Fastener Torque and Lubrication
When and where lubrication on a fastener is used may seem to be obvious or of little importance to some of us, not least in relationship to the assembly and the torque requirements for installation. The facts of the matter could not be more important if the integrity of the bolted joint is to be maintained.
Too often the need to understand the effects of torque and the relationship to the coefficient of friction between the bearing area under the head of the fastener and mating threads, seems to be a minor issue to be considered, until something goes wrong!
The need to understand and appreciate the fundamental importance is vital both for the specifier as well as the installer of the fastener. To often technical evaluations are calculated, only to be demolish by some seemingly minor flaw, which may have been actioned with the best of all intention, leading to the failure of the fastened joint.
In this Case Study the failure of the joint was due to lubrication and was actioned in the best of intent by technicians working on the assembly track.
An automated systems manufacturing company.
The company had developed a new design of clamping mechanisms in a robotic hoisting arm. The design was lighter and had a greater capacity for lifting large loads.
Prototype designs had been built and tested within the research and development department and the approval and certification of the authorities ensured that the robot and the sundry equipment met the requirements of the health and safety legislation.
Having launched the product, with a substantial invested in marketing and promotion, the revolutionary development of the product became a leading milestone in the industry until failures stated to occur to the dismay of the company and their customers.
It meant that recalls were required and a full investigation into the reasons for the failures had to be found quickly. It was not just an issue of damaged equipment, but also of pride in the market place.
The fasteners were M8 x 50 hexagon head socket cap screws manufactured to strength grade 12.9. These connected to the hinge-points at the elbow of the robotic arm. It was observed that the fasteners were elongated in the thread area.
There were washers under the head of the head of the screws and all-metal locknuts were being used. No apparent damage was exhibited to either the heads of the screws, or the nuts being used. That is to say, there were no marks on the mating surfaces, which could suggest over tightening.
The manufacturers head marking was present and was considered to be a very reputable manufacturer.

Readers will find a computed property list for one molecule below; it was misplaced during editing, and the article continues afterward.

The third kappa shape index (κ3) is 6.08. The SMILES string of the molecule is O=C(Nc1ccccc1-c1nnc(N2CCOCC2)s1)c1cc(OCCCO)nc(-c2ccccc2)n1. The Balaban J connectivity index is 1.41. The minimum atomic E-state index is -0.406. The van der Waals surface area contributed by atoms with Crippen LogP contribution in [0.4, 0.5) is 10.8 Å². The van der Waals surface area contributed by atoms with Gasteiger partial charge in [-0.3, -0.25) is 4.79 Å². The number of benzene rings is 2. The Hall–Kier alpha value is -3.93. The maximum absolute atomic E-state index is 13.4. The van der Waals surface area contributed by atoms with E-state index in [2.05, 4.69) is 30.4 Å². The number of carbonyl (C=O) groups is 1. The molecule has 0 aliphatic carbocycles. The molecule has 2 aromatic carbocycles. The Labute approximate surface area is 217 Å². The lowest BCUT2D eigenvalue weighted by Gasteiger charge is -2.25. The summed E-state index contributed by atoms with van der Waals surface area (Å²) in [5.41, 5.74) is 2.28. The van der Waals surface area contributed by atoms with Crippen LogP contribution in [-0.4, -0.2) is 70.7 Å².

It was imperative for everyone concerned to have the problem fixed in order to insure that the clamping mechanism was capable of working in a reliable and consistent manner.
Laboratory tests confirmed that the screws were to the correct hardness. The flat washers were through hardened and correct to the international standards.
Closer examination using a scanning electron microscope showed that on the fracture surfaces, the break exhibited a ductile condition. This is a normal appearance for hexagon socket cap screws when the product has been pulled in a tensile test.
Attention was next focused on the installation process in the plant. The production supervisor said that he had used the torque value given by the supplier, exactly as printed in the technical data catalogue.
He went on to say that he had his people put "a little grease on the under head of the screws to make a smoother installation". They had also put on some liquid anaerobic adhesive on the threads so that the fasteners would not loosen.
The supervisor unwittingly caused the failure problem by using a torque value for as received fasteners from the supplier and then adding two sources of lubrication.
This excessively slippery combination was sufficient to yield the fasteners whilst the lifting arm action on the clamps, pulled the screws to failure.
Any substance or material that is in contact with the underhead bearing surface of the fastener or the mating threads, must be taken into account when selecting the torque value.
Torque tensioning charts can easily be misunderstood. When calculating the torque valuation, then the tables for the coefficient of friction must be reviewed and the appropriate friction factor put into the equation.
If in doubt, then consult with a fastener application engineer who will have the knowledge and expertise in this area.
Submitted by Pat Monaghan - Technical Support Manager SPS Unbrako.